a woman with gray hair suffers an asthma attack while a man in the distance mows a lawn

Allergen Response

It seems like familiar symptoms always rear their ugly head at the worst possible time.

This week I was leading a work webinar when I began to cough. I had been having an increase in symptoms over the last few days, a combination of the humid weather and the usual end of the half-life of my biologic. I thought that taking a bit of salbutamol was going to help my airways stay open, at least for the length of the webinar that I was hosting. I was following my action plan, I had water standing by and I thought I was good to go.

Encountering triggers

What I had not anticipated was just before the start of my webinar I wound have a run-in with all sorts of allergens. A neighbor was cutting down trees and mowing their lawn--ugh! I quickly tried to close our windows to prevent allergens from coming inside, however, it may have been a little bit too late.

Airway hyperresponsiveness is considered to be one of the signatures of asthma.1 This is something that I sometimes have an ongoing battle with. It was an allergen-induced hyperresponsiveness response that was going to be an issue for me.

What is airway hyperresponsiveness?

Airway hyperresponsiveness in response to environmental allergens creates a series of physiological responses. This begins with the initiation of dendritic cells and Th2 pathway activation.1 I have been told by my specialist that this Th2 activation is one of the reasons for some of my symptoms.

The other important factor is the role of late asthmatic response (LAR) and inflammation which can be factored in sustained asthma symptoms from allergens. These responses typically occur 2-6 hours after you have been exposed to an allergen.2 This falls right in line with when my response occurred.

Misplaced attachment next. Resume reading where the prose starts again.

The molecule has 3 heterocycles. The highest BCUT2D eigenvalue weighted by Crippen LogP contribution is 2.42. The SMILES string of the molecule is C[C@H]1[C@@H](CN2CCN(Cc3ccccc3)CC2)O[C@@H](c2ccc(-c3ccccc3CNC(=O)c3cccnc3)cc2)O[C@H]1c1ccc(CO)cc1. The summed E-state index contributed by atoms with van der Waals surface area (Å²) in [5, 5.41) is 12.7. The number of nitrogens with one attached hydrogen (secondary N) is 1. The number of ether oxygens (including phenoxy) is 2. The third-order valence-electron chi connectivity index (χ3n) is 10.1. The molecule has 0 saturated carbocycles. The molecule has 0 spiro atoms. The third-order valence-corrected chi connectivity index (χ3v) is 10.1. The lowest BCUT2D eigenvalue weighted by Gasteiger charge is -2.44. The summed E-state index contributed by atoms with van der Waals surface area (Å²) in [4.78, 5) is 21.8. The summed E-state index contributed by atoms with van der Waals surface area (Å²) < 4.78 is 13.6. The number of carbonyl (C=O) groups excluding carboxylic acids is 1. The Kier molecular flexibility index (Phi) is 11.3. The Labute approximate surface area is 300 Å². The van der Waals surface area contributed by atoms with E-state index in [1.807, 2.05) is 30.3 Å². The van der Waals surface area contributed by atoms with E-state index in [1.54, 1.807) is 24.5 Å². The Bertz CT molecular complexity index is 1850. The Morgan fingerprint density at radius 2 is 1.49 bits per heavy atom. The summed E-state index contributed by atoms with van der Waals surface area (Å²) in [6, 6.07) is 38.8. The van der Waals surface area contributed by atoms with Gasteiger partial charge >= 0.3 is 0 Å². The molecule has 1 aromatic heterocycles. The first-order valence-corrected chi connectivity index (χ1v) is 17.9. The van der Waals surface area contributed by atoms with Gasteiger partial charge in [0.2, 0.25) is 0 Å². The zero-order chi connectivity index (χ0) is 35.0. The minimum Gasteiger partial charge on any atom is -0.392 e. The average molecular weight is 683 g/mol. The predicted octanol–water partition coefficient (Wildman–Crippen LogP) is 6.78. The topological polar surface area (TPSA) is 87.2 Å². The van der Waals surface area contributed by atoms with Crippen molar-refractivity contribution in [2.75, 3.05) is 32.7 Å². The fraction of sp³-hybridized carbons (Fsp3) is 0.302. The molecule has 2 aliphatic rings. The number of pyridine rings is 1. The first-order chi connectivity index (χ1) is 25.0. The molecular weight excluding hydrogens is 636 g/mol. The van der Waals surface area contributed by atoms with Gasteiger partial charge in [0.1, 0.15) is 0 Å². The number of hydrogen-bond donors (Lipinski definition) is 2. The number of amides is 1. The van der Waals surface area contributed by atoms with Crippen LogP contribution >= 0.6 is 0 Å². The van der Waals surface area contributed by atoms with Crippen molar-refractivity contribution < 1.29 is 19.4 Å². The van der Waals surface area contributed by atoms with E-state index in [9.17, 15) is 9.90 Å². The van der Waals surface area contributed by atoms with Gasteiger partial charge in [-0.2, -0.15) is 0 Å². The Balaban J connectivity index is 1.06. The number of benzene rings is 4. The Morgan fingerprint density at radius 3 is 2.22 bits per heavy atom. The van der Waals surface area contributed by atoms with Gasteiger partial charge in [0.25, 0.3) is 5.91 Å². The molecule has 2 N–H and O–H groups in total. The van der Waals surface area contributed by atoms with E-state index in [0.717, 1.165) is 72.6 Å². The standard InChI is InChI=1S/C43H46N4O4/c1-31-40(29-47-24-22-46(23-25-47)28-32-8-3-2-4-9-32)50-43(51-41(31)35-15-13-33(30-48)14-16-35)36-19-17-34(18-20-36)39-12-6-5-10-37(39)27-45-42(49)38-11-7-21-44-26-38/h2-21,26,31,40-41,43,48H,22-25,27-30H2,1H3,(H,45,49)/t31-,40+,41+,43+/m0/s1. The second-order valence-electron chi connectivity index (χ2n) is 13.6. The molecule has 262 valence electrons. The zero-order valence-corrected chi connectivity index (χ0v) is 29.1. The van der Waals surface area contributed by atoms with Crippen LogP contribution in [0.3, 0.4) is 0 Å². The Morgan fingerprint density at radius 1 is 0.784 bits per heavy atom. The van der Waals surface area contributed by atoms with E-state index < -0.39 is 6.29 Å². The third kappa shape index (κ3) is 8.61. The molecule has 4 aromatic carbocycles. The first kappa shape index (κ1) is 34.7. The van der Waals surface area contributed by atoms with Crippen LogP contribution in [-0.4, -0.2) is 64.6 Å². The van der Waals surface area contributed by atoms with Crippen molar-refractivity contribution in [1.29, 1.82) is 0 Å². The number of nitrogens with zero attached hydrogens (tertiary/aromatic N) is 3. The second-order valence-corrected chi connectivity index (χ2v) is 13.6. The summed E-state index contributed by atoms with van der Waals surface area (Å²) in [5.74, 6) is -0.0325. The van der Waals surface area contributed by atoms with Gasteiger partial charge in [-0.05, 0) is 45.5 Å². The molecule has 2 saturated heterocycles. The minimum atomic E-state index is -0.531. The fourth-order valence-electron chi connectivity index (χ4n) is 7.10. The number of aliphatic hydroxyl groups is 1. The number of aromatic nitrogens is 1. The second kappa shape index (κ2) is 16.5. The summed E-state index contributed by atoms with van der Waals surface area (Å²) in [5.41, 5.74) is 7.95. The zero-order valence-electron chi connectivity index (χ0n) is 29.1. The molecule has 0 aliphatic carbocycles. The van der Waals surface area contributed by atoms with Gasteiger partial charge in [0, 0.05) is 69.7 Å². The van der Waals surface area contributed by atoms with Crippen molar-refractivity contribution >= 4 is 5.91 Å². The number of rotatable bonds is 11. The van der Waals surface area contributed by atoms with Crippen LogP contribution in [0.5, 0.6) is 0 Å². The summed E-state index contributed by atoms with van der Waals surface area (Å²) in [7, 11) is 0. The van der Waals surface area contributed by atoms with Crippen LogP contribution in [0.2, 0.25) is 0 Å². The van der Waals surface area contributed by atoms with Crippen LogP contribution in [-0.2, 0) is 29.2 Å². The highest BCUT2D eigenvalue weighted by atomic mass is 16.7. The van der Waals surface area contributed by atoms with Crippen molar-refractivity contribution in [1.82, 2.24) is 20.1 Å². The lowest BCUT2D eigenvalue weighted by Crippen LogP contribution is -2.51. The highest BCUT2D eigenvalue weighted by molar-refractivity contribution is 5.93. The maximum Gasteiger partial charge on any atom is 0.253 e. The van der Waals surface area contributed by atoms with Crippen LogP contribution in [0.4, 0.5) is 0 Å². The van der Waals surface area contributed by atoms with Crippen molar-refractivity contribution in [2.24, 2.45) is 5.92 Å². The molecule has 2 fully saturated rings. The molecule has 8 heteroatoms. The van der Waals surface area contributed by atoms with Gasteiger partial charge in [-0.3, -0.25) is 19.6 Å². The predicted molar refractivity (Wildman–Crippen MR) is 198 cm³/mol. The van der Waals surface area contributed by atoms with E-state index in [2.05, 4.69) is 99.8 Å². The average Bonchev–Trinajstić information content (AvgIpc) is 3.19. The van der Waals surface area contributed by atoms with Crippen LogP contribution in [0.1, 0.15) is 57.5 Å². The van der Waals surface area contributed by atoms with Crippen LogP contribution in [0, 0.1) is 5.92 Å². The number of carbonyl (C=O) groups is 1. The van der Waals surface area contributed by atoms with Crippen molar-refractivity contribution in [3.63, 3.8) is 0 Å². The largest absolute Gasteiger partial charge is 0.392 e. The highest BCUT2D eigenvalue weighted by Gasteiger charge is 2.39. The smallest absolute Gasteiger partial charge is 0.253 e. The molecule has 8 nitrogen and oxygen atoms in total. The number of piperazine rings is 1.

Bad timing

In the middle of the webinar, I had that sensation that I needed to clear my throat which turned into a coughing fit. I was lucky that a colleague was presenting at that time and my video was off. Our course during the panel that I was hosting my voice seemed to be going and I felt that familiar tickle. Why does sputum always attack at the worst possible time?

I tried having some water and doing some discrete mucus clearing. This just seemed to get my sputum going. I had to turn off my video and step away. I was lucky that I was able to defer to a colleague to present the next section of the presentation so I could leave to cough up a bunch of sputum. I had to be quick. Luckily not many people noticed.

However, this could have led to a coughing fit, captured on video, or much worse. I may not have been able or predict that this was going to happen. I am glad I was at least able to resolve it quickly after I was able to clear the sputum. I was at least able to finish the webinar without another incident.

Have you ever had a sudden onset of symptoms during the most inopportune time? How were you able to resolve your symptoms or discretely excuse yourself?

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